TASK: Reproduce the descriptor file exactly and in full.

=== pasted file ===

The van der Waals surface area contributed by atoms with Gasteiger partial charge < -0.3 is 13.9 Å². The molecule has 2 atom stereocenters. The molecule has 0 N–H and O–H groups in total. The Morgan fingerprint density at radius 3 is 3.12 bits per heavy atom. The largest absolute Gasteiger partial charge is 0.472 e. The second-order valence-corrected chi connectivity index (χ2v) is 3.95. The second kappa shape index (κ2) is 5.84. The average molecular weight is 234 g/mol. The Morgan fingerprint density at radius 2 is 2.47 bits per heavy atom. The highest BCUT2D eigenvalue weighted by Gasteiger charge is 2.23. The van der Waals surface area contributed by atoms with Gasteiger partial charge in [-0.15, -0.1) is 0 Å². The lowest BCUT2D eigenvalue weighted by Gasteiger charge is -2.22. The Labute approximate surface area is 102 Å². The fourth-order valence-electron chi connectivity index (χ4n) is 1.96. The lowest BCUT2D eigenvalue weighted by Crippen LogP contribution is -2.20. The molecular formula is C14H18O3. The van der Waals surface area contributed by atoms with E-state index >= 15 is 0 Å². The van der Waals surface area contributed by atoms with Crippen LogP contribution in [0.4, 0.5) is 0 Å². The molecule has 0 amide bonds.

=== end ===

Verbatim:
The van der Waals surface area contributed by atoms with Gasteiger partial charge < -0.3 is 13.9 Å². The molecule has 2 atom stereocenters. The molecule has 0 N–H and O–H groups in total. The Morgan fingerprint density at radius 3 is 3.12 bits per heavy atom. The largest absolute Gasteiger partial charge is 0.472 e. The second-order valence-corrected chi connectivity index (χ2v) is 3.95. The second kappa shape index (κ2) is 5.84. The average molecular weight is 234 g/mol. The Morgan fingerprint density at radius 2 is 2.47 bits per heavy atom. The highest BCUT2D eigenvalue weighted by Gasteiger charge is 2.23. The van der Waals surface area contributed by atoms with Gasteiger partial charge in [-0.15, -0.1) is 0 Å². The lowest BCUT2D eigenvalue weighted by Gasteiger charge is -2.22. The Labute approximate surface area is 102 Å². The fourth-order valence-electron chi connectivity index (χ4n) is 1.96. The lowest BCUT2D eigenvalue weighted by Crippen LogP contribution is -2.20. The molecular formula is C14H18O3. The van der Waals surface area contributed by atoms with E-state index >= 15 is 0 Å². The van der Waals surface area contributed by atoms with Crippen LogP contribution in [0.4, 0.5) is 0 Å². The molecule has 0 amide bonds.